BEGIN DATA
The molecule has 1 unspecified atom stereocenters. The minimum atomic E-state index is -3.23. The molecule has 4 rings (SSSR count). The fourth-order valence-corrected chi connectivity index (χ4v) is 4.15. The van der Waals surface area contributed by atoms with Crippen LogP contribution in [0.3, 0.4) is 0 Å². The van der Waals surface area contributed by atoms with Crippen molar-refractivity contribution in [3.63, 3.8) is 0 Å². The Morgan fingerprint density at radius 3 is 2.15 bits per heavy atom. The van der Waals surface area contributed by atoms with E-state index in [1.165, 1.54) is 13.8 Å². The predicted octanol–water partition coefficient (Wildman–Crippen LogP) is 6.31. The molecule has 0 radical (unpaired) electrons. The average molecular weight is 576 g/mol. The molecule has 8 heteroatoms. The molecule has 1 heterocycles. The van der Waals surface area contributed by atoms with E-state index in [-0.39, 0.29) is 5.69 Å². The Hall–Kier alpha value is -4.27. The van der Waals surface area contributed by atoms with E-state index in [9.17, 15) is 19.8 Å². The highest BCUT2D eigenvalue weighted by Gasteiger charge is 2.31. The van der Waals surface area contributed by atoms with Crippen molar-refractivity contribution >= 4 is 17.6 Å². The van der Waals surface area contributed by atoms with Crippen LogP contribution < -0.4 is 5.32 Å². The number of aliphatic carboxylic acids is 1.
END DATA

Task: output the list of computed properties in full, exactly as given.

The molecule has 1 unspecified atom stereocenters. The minimum atomic E-state index is -3.23. The molecule has 4 rings (SSSR count). The fourth-order valence-corrected chi connectivity index (χ4v) is 4.15. The van der Waals surface area contributed by atoms with Crippen LogP contribution in [0.3, 0.4) is 0 Å². The van der Waals surface area contributed by atoms with Crippen molar-refractivity contribution in [3.63, 3.8) is 0 Å². The Morgan fingerprint density at radius 3 is 2.15 bits per heavy atom. The van der Waals surface area contributed by atoms with E-state index in [1.165, 1.54) is 13.8 Å². The predicted octanol–water partition coefficient (Wildman–Crippen LogP) is 6.31. The molecule has 0 radical (unpaired) electrons. The average molecular weight is 576 g/mol. The molecule has 8 heteroatoms. The molecule has 1 heterocycles. The van der Waals surface area contributed by atoms with E-state index in [-0.39, 0.29) is 5.69 Å². The Hall–Kier alpha value is -4.27. The van der Waals surface area contributed by atoms with E-state index in [9.17, 15) is 19.8 Å². The highest BCUT2D eigenvalue weighted by Gasteiger charge is 2.31. The van der Waals surface area contributed by atoms with Crippen molar-refractivity contribution >= 4 is 17.6 Å². The van der Waals surface area contributed by atoms with Crippen LogP contribution < -0.4 is 5.32 Å². The number of aliphatic carboxylic acids is 1.